Acromegaly

Acromegaly is a hormonal disorder characterised by abnormal bone growth, enlarged hands and feet, and thickened, enlarged face.1 Learn more about this rare endocrine disease, its diagnosis and the different treatment options available.

 
Acromegaly is a hormonal disorder that is most often diagnosed late. Some people have symptoms which develop over four to seven years or more before the diagnosis is made.2
The following tests confirm a diagnosis of acromegaly:

  • A blood test to measure the level of IGF-1 is measured if acromegaly is suspected.
  • Growth hormone suppression test with glucose to artificially increase the level of glucose in the blood (by drinking a sugary drink) and measuring GH levels. In healthy individuals, the increased blood sugar decreases growth hormone levels. However in acromegaly growth the growth hormone level remains high.
  • Magnetic resonance imaging (MRI) scan to pinpoint the pituitary tumour
  • Eye and visual tests can assess if the tumour is pressing on the optic nerve.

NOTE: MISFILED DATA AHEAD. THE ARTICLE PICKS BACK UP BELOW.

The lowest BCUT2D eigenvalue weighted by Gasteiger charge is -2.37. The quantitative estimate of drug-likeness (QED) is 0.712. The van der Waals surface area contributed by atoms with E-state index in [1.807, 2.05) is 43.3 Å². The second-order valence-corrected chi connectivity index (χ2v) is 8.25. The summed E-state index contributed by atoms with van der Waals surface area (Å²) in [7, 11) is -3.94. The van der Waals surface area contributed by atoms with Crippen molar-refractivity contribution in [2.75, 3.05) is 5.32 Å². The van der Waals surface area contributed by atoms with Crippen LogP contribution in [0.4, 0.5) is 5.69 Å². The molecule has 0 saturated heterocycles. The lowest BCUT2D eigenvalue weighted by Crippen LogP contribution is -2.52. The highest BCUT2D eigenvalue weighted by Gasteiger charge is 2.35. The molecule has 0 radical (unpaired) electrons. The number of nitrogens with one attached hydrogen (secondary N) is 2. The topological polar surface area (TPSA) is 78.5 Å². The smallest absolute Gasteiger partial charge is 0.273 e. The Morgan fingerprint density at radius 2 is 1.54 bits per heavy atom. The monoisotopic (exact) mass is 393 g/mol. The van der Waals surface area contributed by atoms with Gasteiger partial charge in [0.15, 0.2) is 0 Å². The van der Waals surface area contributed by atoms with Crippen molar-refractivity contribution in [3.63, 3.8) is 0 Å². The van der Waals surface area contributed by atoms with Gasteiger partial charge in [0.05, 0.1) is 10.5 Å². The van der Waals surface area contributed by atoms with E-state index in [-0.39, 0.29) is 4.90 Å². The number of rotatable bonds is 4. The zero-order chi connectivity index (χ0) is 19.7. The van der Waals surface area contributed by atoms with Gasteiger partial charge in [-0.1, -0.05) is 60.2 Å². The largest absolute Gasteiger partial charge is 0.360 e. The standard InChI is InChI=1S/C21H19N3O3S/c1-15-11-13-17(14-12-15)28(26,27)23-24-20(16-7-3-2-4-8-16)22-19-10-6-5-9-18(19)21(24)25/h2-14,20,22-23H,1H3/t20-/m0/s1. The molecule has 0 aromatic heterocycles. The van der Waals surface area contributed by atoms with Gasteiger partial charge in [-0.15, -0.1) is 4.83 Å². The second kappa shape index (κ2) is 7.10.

• If you are confirmed as having acromegaly, other tests will be needed to see if the tumour is causing a lack or excess of other hormones made by the pituitary gland.
  • Other tests may include chest X-ray, electrocardiogram (ECG), echocardiogram and CT scan.2

2 to 42

New cases of acromegaly per year per million population.

40 years

Average age of diagnosis2

Sources :

1 Acromegaly – NHS Choices [Internet]. Nhs.uk. [cited 18 January 2017]. Available from: http://www.nhs.uk/conditions/acromegaly/Pages/Introduction.aspx Last accessed 18/07/2017
2 Acromegaly. Growth Hormone disorders Information; Symptoms | Patient [Internet]. Patient. [cited 18 January 2017]. Available from: http://patient.info/health/acromegaly-leaflet Last accessed 18/07/2017
3 What is Acromegaly? [Internet]. Acromegaly.org. [cited 18 January 2017]. Available from: https://acromegaly.org/en/23-what-is-acromegaly. Last accessed 18/07/2017.
4 Symptoms and causes – Acromegaly – Mayo Clinic [Internet]. Mayoclinic.org. [cited 18 January 2017]. Available from: http://www.mayoclinic.org/diseases-conditions/acromegaly/symptoms-causes/dxc-20177626 Last accessed 18/07/2017

Adverse events should be reported. Reporting forms and information can be found at wwww.mhra.gov.uk/yellowcard

Adverse events should also be reported to the Ipsen Medical Information Department on 01753627777 or medical.information.uk@ipsen.com

Date of preparation January 2018 / ALL-UK-000455